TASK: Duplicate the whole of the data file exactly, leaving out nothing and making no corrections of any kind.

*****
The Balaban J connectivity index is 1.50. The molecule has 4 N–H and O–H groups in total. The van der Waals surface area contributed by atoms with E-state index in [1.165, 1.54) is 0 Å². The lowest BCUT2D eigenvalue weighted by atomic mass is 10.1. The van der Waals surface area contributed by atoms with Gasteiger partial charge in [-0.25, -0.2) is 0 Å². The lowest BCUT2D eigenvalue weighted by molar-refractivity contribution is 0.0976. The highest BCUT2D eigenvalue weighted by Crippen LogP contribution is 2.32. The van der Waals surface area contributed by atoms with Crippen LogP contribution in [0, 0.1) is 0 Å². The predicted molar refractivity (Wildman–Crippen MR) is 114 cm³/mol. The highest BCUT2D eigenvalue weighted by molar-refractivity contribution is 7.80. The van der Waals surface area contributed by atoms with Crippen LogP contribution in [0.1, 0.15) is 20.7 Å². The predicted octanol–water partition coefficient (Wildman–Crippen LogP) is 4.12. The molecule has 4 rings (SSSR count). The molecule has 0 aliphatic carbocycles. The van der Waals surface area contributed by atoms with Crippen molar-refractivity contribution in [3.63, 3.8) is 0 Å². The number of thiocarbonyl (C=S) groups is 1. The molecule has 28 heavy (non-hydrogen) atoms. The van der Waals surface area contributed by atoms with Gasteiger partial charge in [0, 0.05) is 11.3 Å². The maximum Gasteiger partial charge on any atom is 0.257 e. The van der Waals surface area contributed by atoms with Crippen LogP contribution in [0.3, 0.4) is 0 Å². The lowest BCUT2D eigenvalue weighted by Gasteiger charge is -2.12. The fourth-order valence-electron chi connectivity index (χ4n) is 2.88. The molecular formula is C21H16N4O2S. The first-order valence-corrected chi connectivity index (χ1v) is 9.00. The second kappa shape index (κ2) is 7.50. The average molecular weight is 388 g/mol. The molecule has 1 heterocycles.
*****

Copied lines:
The Balaban J connectivity index is 1.50. The molecule has 4 N–H and O–H groups in total. The van der Waals surface area contributed by atoms with E-state index in [1.165, 1.54) is 0 Å². The lowest BCUT2D eigenvalue weighted by atomic mass is 10.1. The van der Waals surface area contributed by atoms with Gasteiger partial charge in [-0.25, -0.2) is 0 Å². The lowest BCUT2D eigenvalue weighted by molar-refractivity contribution is 0.0976. The highest BCUT2D eigenvalue weighted by Crippen LogP contribution is 2.32. The van der Waals surface area contributed by atoms with Crippen LogP contribution in [0, 0.1) is 0 Å². The predicted molar refractivity (Wildman–Crippen MR) is 114 cm³/mol. The highest BCUT2D eigenvalue weighted by molar-refractivity contribution is 7.80. The van der Waals surface area contributed by atoms with Crippen LogP contribution in [0.1, 0.15) is 20.7 Å². The predicted octanol–water partition coefficient (Wildman–Crippen LogP) is 4.12. The molecule has 4 rings (SSSR count). The molecule has 0 aliphatic carbocycles. The van der Waals surface area contributed by atoms with Crippen molar-refractivity contribution in [3.63, 3.8) is 0 Å². The number of thiocarbonyl (C=S) groups is 1. The molecule has 28 heavy (non-hydrogen) atoms. The van der Waals surface area contributed by atoms with Gasteiger partial charge in [0, 0.05) is 11.3 Å². The maximum Gasteiger partial charge on any atom is 0.257 e. The van der Waals surface area contributed by atoms with Crippen LogP contribution in [0.3, 0.4) is 0 Å². The lowest BCUT2D eigenvalue weighted by Gasteiger charge is -2.12. The fourth-order valence-electron chi connectivity index (χ4n) is 2.88. The molecular formula is C21H16N4O2S. The first-order valence-corrected chi connectivity index (χ1v) is 9.00. The second kappa shape index (κ2) is 7.50. The average molecular weight is 388 g/mol. The molecule has 1 heterocycles.